For those unfamiliar with the Magnificat, it is Mary's hymn of praise when she receives news that she, a maiden girl, will give birth to the Saviour:
“My soul magnifies the Lord,and my spirit rejoices in God my Savior, for he has looked with favor on the lowliness of his servant. 
Surely, from now on all generations will call me blessed; for the Mighty One has done great things for me, and holy is his name. 
His mercy is for those who fear him from generation to generation. 
He has shown strength with his arm; he has scattered the proud in the thoughts of their hearts. 
He has brought down the powerful from their thrones, and lifted up the lowly;  he has filled the hungry with good things, and sent the rich away empty. 
He has helped his servant Israel, in remembrance of his mercy, according to the promise he made to our ancestors, to Abraham and to his descendants forever.” (Luke 1:46b-55)
It also echoes that Saviour's teachings called "The Beatitudes":
When Jesus saw the crowds, he went up the mountain; and after he sat down, his disciples came to him. Then he began to speak, and taught them, saying:
“Blessed are the poor in spirit, for theirs is the kingdom of heaven.
“Blessed are those who mourn, for they will be comforted.
“Blessed are the meek, for they will inherit the earth.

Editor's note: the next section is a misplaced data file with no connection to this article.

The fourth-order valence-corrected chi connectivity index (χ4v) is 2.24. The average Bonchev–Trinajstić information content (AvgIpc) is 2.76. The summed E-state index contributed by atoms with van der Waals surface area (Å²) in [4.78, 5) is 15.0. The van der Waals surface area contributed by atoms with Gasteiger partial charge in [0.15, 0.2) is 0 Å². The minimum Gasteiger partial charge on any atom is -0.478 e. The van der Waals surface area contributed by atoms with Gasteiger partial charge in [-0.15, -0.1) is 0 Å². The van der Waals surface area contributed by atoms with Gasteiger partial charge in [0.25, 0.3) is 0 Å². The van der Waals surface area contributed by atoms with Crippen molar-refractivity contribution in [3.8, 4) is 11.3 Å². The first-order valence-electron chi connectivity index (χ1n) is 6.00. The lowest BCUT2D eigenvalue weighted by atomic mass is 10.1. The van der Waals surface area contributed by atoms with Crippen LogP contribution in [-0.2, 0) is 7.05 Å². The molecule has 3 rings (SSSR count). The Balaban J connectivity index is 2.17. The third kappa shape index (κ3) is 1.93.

“Blessed are those who hunger and thirst for righteousness, for they will be filled.
“Blessed are the merciful, for they will receive mercy.
“Blessed are the pure in heart, for they will see God.
“Blessed are the peacemakers, for they will be called children of God.
“Blessed are those who are persecuted for righteousness’ sake, for theirs is the kingdom of heaven.
“Blessed are you when people revile you and persecute you and utter all kinds of evil against you falsely on my account. Rejoice and be glad, for your reward is great in heaven, for in the same way they persecuted the prophets who were before you. (Matthew 5:1-11)
That, I think, is the most robust of interpretations. Cinderella's is a story about the exultation of the humble, the liberation of the oppressed, and the vindication of the kind-hearted. Though forced into wretched circumstances, Cinderella's beauty - an external projection of her inner spirit - outshone that of her stepmother and stepsisters, for whom no amount of ostentatious finery could mask their cruelty and meanness. No doubt this most important of messages has contributed to the story's enduring power and popularity.

The following translation was by Charles Welsh, for his 1901 anthology The Tales of Mother Goose. Illustrations for this tale come from the incomparable pen of Gustave DorĂ©, for an 1862 compilation of Perrault's fairy tales.